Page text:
In Surrey, Greco will spread word about Flightpaths at a series of summer events. These include the monthly Surrey Muse gathering at City Centre Library on Friday, June 23, a “Word Arts LIVE!” event at Alexandra Neighbourhood House on June 25 and a “birthday” celebration for Earhart at City Centre Library on July 24. Elsewhere, other special events include a book launch at Langley Airport’s Canadian Museum of Flight on July 2 and a TWS Reading series event July 6 at Cottage Bistro in Vancouver.
Greco has a long history of championing the literary arts in Surrey. Among her most recent successes was convincing civic officials to create the position of Surrey Poet Laureate, the inaugural title of which was given to Renée Sarojini Saklikar in the fall of 2015. Saklikar continues in the role, and recently published Surrey Stories Connect: Teens & Seniors Write Surrey, a legacy project for her work in Surrey. The 112-page anthology tells the lived experiences of Surrey residents from the Cloverdale and Strawberry Hills areas of the city, as well as volunteers at Historic Stewart Farm in South Surrey.
The position of Surrey Poet Laureate was created after Greco was asked to serve as a resident poet of the city, in order for Surrey to participate in a cross-Canada poetry challenge in 2012.
“When I presented my poem, which was a commissioned one, to city council, I said I viewed it as a first step toward Surrey hiring an official poet laureate,” Greco explained. “I knew I didn’t want to do it, but they listened, and it went through the channels and committees and on and on, until (Surrey Libraries) took a hand in it, and then I sat on a committee to define the role and also in hiring (Saklikar), our wonderful first poet laureate. Her time has been extended for a third year, and I suppose soon the call will go out for someone to replace Renée, who will have left big shoes for anyone else to fill.”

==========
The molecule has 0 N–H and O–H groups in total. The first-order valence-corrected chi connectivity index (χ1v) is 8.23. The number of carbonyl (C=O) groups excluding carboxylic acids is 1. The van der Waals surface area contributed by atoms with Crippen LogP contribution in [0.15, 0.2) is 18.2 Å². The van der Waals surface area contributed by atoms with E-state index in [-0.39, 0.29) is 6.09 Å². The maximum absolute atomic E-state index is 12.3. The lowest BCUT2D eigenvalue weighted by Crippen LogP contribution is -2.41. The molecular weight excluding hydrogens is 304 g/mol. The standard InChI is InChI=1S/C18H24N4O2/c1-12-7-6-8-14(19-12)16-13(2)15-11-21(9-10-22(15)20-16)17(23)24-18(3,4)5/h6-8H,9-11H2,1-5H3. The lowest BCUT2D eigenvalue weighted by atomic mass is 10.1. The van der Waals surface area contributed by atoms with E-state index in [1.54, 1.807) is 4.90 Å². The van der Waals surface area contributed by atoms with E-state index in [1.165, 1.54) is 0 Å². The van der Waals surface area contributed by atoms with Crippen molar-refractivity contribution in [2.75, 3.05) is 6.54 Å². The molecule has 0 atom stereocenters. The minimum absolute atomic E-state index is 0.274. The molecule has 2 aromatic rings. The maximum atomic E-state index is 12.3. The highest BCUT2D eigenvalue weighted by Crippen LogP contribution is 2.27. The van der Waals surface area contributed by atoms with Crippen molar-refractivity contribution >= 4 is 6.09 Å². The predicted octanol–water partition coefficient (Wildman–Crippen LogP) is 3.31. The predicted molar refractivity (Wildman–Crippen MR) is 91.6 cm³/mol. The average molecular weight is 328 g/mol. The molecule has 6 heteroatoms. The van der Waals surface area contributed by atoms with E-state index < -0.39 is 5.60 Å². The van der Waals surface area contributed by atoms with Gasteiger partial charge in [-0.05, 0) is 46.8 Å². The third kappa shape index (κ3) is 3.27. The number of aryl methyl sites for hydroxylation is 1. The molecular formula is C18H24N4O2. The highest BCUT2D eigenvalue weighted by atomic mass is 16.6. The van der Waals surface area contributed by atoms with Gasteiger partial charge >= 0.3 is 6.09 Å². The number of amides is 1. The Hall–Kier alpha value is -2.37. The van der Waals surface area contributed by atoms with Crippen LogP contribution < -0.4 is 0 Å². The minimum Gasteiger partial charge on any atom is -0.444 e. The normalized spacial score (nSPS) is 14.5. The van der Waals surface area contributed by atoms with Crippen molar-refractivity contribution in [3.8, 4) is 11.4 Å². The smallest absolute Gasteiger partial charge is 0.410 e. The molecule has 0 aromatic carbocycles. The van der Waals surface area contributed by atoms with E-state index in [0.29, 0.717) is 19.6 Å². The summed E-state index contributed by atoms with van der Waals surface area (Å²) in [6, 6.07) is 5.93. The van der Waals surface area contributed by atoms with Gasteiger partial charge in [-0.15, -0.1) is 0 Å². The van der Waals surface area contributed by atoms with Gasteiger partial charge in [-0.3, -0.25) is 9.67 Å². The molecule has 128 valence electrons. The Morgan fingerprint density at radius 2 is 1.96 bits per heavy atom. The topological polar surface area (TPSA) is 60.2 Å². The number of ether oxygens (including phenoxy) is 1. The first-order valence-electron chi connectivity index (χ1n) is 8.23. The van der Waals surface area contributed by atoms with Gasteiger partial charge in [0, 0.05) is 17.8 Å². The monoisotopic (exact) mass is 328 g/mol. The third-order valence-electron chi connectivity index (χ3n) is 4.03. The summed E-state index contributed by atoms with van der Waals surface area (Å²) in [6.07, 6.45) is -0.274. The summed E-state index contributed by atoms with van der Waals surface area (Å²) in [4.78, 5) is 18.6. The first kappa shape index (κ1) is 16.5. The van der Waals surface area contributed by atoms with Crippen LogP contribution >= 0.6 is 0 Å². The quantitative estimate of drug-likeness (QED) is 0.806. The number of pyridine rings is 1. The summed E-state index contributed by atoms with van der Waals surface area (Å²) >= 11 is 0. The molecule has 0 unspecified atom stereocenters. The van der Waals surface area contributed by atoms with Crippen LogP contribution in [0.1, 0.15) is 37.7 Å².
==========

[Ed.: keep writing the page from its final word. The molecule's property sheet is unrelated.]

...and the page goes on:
So what about Greco in that role?
“I don’t ever want to do it – no, no, no,” Greco replied with a laugh. “My husband (photographer George Omorean) is retired and I want to travel and play.”
As for Flightpaths, the book title is significant, Greco said.
“I read a lot of books about Earhart, and some of them were pretty crazy and some were just packed with information and theories about her, and internet research also helped so much with this project,” she explained. “I actually went to Harbour Grace in Newfoundland and stood on the field where she’d once taken off, and I did indeed stand on a rock where I thought, ‘I bet she put her foot on this rock before she took off.’ I’ve also gone several times now to the Amelia Earhart birthplace museum in Atchison, Kansas, and staff there have been immensely helpful by sharing documents and stories and willing to talk for hours, very helpful.”
With the 120th anniversary of Earhart’s birth upon us, Greco is “pretty sure she did perish along the way. It’s just that there are so many wild theories about her and the way she died. A lot of people believe she’s buried in Minnesota or Montana, or she somehow evaded death in 1937. It’s one big mystery.”
Of note, book publisher Caitlin Press will celebrate 40 years of feminist publishing during a party on Friday (June 16) at the Sunshine Coast Arts Council space in Sechelt. Visit caitlin-press.com for details.